Mr. Boateng: Departments will publish their service delivery agreements soon.
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David Davis: To ask the Secretary of State for Culture, Media and Sport if she will list external (a) public relations/communications companies, (b) advertising and marketing companies, (c) management consultancies, (d) accountancy companies, (e) banking firms, (f) individual consultants and (g) other specialist consultancies used by her Department since June 2001; what actions those consultancies/companies have performed within her Department; and what costs have been incurred through use of these consultancies/companies. 
Dr. Howells: The available information requested for the Department, including the Royal Parks Agency, shows total costs incurred to be #3,394,385. Further details could only be provided at disproportionate cost.
Mr. Key: To ask the Secretary of State for Culture, Media and Sport when work will commence on the construction of the Stonehenge Visitors Centre; and if she will make a statement. 
Dr. Howells: The date for the start of work on the Visitor Centre is not yet known and will depend on the outcome of statutory planning procedures. However it will not open until the flyover to replace the Countess Roundabout has been completed.
Mr. Djanogly: To ask the Secretary of State for Culture, Media and Sport how many tourists visited Huntingdonshire in (a) 2001, (b) 2000 and (c) 1999. 
Dr. Howells: The table below sets out figures showing numbers of overnight stays and day trips in Huntingdonshire in 1999 and 2000. * Figures for 2001 are unavailable.
|Year||Day Trips||Overnight Stays||Total Trips|
|1999||3.9 million||378,000||4.278 million|
|2000||4 million||541,000||4.541 million|
* Data is not available by tourist numbers, but is collected in the form of day trips and overnight stays.
Mr. Gardiner: To ask the Secretary of State for Culture, Media and Sport what studies her Department has made of the links between physical activity and improved health. 
Mr. Caborn: My Department has not commissioned any studies of the links between physical activity and improved health.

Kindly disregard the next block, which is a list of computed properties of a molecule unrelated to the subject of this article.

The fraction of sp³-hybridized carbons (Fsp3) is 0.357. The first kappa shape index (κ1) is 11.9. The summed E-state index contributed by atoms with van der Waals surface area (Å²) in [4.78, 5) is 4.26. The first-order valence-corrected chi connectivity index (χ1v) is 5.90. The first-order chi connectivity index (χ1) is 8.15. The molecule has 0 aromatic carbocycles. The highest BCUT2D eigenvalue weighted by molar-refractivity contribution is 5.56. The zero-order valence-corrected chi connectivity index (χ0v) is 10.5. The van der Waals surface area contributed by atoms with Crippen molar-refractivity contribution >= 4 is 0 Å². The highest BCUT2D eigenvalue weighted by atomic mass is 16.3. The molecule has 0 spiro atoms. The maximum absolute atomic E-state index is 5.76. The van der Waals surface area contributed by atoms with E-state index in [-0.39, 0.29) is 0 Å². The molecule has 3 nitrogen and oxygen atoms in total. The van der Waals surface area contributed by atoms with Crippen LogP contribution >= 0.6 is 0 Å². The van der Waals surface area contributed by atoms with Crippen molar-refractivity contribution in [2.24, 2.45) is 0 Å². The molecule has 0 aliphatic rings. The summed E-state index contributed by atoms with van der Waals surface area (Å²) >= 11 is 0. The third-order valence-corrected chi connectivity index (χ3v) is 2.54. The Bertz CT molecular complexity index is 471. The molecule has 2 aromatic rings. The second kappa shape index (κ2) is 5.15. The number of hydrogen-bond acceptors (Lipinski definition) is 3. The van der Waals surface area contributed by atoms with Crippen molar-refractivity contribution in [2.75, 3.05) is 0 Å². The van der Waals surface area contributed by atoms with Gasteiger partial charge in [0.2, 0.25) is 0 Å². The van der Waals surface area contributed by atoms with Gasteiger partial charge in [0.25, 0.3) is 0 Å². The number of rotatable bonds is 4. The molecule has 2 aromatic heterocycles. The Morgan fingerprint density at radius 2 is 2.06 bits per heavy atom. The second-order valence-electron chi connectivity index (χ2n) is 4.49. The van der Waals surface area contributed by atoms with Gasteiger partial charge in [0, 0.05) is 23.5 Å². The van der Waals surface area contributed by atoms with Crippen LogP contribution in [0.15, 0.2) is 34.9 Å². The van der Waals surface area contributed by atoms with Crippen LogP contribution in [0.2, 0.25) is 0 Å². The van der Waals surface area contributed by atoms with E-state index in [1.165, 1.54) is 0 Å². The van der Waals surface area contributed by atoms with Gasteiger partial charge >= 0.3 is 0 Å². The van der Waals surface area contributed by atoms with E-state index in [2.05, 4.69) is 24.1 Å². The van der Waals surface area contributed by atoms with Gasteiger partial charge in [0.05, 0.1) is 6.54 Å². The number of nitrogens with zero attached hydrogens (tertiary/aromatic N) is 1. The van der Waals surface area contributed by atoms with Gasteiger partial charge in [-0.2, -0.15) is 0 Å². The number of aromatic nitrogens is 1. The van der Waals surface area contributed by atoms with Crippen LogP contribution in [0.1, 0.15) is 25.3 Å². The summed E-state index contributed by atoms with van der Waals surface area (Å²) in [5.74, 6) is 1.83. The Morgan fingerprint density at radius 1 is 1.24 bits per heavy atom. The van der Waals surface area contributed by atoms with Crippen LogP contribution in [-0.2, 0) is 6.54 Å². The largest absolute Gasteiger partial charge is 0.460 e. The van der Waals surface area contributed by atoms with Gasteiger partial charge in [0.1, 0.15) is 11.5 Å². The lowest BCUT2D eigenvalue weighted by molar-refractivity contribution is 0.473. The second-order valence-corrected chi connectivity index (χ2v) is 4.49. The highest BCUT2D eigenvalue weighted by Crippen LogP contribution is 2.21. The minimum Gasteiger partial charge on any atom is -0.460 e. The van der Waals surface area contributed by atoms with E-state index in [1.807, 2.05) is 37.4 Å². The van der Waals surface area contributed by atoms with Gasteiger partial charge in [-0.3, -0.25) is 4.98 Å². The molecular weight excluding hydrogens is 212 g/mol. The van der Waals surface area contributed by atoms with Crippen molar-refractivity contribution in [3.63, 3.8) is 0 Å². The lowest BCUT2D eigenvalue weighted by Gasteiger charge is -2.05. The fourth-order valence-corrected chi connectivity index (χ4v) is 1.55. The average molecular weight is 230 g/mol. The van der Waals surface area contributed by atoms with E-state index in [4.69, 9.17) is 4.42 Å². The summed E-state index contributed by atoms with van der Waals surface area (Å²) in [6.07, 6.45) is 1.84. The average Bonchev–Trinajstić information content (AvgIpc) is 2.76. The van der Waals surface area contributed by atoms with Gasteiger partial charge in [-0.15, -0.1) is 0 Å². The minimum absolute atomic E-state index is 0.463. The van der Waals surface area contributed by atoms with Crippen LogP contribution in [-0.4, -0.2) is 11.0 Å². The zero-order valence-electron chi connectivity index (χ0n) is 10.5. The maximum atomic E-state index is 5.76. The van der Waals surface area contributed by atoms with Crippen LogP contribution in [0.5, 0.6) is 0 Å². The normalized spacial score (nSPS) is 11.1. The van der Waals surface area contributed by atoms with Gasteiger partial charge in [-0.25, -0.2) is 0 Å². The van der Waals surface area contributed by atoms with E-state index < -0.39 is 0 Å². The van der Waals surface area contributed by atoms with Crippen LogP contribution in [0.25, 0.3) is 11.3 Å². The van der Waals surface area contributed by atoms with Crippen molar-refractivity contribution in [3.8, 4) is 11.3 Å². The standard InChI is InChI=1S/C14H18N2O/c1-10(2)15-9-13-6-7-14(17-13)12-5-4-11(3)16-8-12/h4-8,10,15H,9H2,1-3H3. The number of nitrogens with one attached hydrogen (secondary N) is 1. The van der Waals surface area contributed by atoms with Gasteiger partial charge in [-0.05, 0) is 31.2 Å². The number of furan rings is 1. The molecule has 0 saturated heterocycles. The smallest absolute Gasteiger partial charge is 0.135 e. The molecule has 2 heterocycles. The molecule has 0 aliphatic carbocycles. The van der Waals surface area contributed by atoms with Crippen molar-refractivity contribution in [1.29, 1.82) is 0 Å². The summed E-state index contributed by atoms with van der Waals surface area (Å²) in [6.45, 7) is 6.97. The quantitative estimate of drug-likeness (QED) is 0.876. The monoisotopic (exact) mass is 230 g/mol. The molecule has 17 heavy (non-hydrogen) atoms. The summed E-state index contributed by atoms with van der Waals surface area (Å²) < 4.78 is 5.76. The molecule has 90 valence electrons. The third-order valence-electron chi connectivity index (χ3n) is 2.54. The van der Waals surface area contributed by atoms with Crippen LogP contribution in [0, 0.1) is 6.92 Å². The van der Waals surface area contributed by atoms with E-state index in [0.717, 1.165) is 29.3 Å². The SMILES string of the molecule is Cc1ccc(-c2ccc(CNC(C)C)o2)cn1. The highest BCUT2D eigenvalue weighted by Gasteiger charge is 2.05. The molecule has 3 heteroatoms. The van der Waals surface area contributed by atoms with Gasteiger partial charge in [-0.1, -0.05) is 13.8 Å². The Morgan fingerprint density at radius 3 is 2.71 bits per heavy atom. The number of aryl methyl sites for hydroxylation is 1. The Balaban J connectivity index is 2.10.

I regularly have discussions with my hon. Friend the Minister for Public Health on a wide range of issues related to sport policy, including the relationship of sport and health. It is agreed that the promotion of sport
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plays a valuable role and my Department has been working closely with the Department of Health to ensure co-ordination of sport and health policy.
Mr. Gardiner: To ask the Secretary of State for Culture, Media and Sport what measures her Department has considered recently to increase participation in physical activity amongst adults. 
Mr. Caborn: The Government's Plan for Sport sets out the importance of engaging and motivating a wide range of organisations to develop new initiatives, strategies, projects and schemes that will offer more opportunities for participation for adults and the whole community,
In addition the New Opportunities Fund PE and School Sport programme is investing #581 million in England towards school sports facilities, #25 million of which will go towards the Space for Sport and Arts initiative, a #130 million investment to create more than 300 multi-use facilities in primary schools. All facilities will be made available for use by the whole community.
DCMS has also been allocated #20 million for 200304 from the Capital Modernisation Fund which will be distributed to both provide new facilities and improve existing facilities.
Mr. Gardiner: To ask the Secretary of State for Culture, Media and Sport what role her Department plans for (a) the private sector and (b) voluntary sports clubs in improving public health. 
Mr. Caborn: The Department and the Department for Education and Skills, supported by the Prime Minister's Delivery Unit, are working on a project to effect improvements to PE and School Sport and build stronger school/club links so young people can carry on playing sport when they leave school.
The Strategy Unit is also looking closely into this issue as part of their overall review of the structure of sport.